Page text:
Exhibitions: Thinking Big: Recent Design Acquisitions

  • 1st Floor
    Arts of Africa, Steinberg Family Sculpture Garden
  • 2nd Floor
    Arts of Asia and the Islamic World
  • 3rd Floor
    Egyptian Art, European Paintings
  • 4th Floor
    Contemporary Art, Decorative Arts, Elizabeth A. Sackler Center for Feminist Art
  • 5th Floor
    Luce Center for American Art

On View: Part from Shrine for a Divine Image

The central panel here is inscribed for the Thirtieth Dynasty king Nectanebo II (reigned circa 360–342

Hiroshige's One Hundred Famous Views of Edo

Hiroshige's 118 woodblock landscape and genre scenes of mid-nineteenth-century Tokyo, is one of the greatest achievements of Japanese art.

    On View: High Priest of Amun, Men-kheper-re-seneb

    Men-kheper-re-seneb wears the typical garb of certain upper-level priests: a leopard-skin cloak. Leopards did not inhabit Egypt during the p...

     
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    Thinking Big: Recent Design Acquisitions

    Press Releases ?
    • March 4, 2011: To inaugurate new first-floor gallery space, the Brooklyn Museum will present the special exhibition Thinking Big: Recent Design Acquisitions from March 4 through May 29, 2011. The installation of forty-five twentieth- and twenty-first-century objects from the Museum’s permanent collection of decorative arts that have been acquired since 2000 will include a number of large-scale objects that will be exhibited for the first time.

      Several important themes that have guided these acquisitions will be highlighted, including Brooklyn-designed objects; young designers; unusual materials and innovative methods of production; designs for children; and mid-twentieth century modernism.

      The Brooklyn Museum has been actively acquiring twentieth- and twenty-first-century objects since the 1970s. Among the works featured in the exhibition are Cinderella Table, by Jeroen Verhoeven, 2005; Chest of Drawers, Model #45, “You Can’t Lay Down Your Memories,” by Tejo Remy, for Droog, 1991; “Nirvana” Armchair, by Wendell Castle, 2007; Spacelander Bicycle, by Benjamin Bowden, 1946; and Womb Chair, by Eero Saarinen, 1947–48. Objects by Charles Eames, Cindy Sherman, Konstantin Grcic, Francis Jourdain, and Harry Allen will also be included.

      Thinking Big will be the first exhibition in a gallery that has been reclaimed from nonpublic space. The gallery is part of a renovation that is the first phase in a program that will redesign and transform much of the Museum’s first floor beyond the Rubin Pavilion and Lobby, which opened in 2004.

      The exhibition is organized by Barry R. Harwood, Curator of Decorative Arts, Brooklyn Museum.

      Press Area of Website View Original

    Press Coverage of this Exhibition ?

    • INSIDE ART; Sweeping Changes At Brooklyn MuseumFebruary 25, 2011 By CAROL VOGEL"While the exhibitions at the Brooklyn Museum have recently been aimed at capturing younger and hipper audiences, its latest renovation project looks like a step back in time, to an era when museums were grand palaces of culture. An extensive redesign of its Great Hall has transformed it into an imposing space, defined by a dense grid of classical..."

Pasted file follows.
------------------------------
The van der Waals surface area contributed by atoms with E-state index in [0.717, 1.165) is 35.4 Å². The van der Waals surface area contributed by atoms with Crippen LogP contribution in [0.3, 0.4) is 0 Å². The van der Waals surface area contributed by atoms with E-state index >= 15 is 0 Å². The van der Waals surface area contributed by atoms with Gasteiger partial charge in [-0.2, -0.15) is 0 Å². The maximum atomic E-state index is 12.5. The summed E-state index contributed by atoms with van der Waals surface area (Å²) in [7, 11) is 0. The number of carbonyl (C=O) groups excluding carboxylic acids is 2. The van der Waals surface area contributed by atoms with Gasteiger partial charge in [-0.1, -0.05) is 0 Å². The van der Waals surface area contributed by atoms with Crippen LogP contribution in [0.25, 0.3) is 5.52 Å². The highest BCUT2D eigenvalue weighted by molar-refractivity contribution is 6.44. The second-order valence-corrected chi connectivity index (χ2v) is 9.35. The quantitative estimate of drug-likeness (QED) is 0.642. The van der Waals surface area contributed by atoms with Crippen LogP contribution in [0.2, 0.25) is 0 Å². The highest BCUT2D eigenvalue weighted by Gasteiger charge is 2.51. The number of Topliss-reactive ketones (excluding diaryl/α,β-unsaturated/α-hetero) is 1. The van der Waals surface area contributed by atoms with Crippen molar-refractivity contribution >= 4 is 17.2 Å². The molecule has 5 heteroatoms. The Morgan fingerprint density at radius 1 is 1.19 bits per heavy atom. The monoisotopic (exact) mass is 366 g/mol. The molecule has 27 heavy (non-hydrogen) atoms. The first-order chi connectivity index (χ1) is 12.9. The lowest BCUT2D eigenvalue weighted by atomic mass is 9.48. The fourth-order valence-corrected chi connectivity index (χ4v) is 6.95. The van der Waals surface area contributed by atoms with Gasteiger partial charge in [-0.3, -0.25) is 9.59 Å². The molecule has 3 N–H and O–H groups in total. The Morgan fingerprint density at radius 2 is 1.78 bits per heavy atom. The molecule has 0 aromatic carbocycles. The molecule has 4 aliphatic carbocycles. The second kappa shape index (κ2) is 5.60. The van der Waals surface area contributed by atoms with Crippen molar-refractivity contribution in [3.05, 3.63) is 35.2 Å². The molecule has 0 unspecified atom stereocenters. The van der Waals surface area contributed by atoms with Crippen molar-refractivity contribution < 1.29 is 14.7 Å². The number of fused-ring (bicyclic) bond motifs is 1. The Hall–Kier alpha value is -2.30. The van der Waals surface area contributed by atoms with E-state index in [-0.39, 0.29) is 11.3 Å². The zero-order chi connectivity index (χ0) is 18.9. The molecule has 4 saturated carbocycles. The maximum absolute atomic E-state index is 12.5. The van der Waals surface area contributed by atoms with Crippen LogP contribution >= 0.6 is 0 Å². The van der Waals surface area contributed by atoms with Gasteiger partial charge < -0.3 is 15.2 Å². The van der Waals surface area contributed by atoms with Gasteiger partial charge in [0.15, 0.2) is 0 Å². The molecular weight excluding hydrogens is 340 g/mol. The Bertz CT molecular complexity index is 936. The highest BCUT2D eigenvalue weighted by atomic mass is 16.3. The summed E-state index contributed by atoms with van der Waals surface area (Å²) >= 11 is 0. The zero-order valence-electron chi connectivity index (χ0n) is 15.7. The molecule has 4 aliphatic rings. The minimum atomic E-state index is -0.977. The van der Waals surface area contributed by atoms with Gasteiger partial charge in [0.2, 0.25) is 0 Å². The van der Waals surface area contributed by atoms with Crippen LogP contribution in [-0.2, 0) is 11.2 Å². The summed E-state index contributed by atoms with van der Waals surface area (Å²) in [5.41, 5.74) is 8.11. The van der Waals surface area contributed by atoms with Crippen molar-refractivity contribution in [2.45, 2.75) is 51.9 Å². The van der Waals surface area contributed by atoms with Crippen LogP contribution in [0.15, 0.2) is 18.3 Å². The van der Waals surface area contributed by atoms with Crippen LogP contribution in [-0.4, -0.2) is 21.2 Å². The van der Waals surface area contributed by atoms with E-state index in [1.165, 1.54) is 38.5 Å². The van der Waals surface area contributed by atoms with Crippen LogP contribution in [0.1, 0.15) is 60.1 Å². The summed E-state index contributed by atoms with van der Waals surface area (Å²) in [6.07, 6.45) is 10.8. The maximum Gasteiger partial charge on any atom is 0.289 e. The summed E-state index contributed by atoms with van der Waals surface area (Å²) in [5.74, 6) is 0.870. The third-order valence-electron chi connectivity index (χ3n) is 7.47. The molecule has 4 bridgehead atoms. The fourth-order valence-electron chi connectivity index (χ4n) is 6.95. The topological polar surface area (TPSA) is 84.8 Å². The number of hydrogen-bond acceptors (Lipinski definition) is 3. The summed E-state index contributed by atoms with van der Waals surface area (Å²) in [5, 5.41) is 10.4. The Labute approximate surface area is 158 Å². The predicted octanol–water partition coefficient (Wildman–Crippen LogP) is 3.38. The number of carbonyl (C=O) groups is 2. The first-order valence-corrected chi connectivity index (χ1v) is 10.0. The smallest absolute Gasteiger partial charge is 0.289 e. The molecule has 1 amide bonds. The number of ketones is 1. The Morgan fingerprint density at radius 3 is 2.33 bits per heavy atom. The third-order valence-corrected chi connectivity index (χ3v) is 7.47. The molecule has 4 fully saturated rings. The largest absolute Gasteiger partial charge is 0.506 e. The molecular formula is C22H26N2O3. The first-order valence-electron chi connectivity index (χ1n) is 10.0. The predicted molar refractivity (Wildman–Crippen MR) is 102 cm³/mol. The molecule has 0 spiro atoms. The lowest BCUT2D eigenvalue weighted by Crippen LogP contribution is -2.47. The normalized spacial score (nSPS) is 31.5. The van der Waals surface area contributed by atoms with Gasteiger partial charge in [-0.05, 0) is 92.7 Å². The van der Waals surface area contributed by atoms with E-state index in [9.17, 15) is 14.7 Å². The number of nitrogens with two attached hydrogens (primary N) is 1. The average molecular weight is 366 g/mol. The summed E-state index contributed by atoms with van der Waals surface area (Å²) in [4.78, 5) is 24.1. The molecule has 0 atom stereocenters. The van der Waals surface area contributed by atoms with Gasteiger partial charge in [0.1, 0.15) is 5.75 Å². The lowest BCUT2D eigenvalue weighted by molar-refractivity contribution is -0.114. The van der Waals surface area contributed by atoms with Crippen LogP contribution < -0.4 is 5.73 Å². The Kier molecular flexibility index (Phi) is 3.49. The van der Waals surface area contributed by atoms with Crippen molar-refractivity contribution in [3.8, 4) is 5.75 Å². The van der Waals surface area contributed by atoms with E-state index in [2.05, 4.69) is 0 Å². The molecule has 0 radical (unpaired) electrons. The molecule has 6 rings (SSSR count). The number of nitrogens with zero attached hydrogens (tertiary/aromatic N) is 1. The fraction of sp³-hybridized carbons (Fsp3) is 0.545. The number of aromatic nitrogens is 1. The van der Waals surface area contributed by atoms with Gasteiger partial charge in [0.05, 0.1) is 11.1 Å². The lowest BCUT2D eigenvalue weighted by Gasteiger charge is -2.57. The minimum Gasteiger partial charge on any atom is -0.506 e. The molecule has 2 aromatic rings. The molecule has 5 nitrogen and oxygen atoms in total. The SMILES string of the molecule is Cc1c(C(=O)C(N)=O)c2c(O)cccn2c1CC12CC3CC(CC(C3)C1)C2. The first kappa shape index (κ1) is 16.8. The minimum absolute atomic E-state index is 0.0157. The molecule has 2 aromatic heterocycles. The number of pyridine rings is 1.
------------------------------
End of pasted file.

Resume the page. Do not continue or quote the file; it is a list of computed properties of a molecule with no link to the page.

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    Recent Comments

    "Hi Aimee, I think you mean Oreet Ashery? More information can be found in her profile on the Feminist Art Base: http://www.brooklynmuseum.org/eascfa/feminist_art_base/gallery/oreet_ashery.php?i=266"
    By shelley

    "Hi, I am trying to find the name of the artist who took and is in the photograph that follows- http://www.brooklynmuseum.org/opencollection/exhibitions/664/Global_Feminisms_Remix/image/216/Global_Feminisms_Remix._%7C08032007_-_03032008%7C._Installation_view. I believe the artist takes pictures of herself dressed as a man but then exposes her femaleness, as in the photo of her dressed as an Ascetic Jew exposing her breast. Can you help me find her information? Thanks in advance- Aimee Record"
    By Aimee Record

    "For more information on Louis Schanker and the New York Art Scene of the mid 1900's go to http://www.LouisSchanker.info "
    By Lou Siegel

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    The Brooklyn Museum Archives maintains a collection of historical press releases. Many of these have been scanned and made available on our Web site. The releases range from brief announcements to extensive articles; images of the original releases have been included for your reference. Please note that all the original typographical elements, including occasional errors, have been retained. Releases may also contain errors as a result of the scanning process. We welcome your feedback about corrections.
    For select exhibitions, we have made available some or all of the informative text panels written by the curator or organizer. Called "didactics," these panels are presented to the public during the exhibition's run, and we reproduce them here for your reference and archival interest. Please note that any illustrations on the original didactics have not been retained, and that the text may contain errors as a result of the scanning process. We welcome your feedback about corrections.
    For select exhibitions, we have made available some or all of the objects from the Brooklyn Museum collection that were in the installation. These objects are listed here for your reference and archival interest, but the list may be incomplete and does not contain objects owned by other institutions or lenders.
    This section utilizes the New York Times API in order to display related materials in New York Times publications.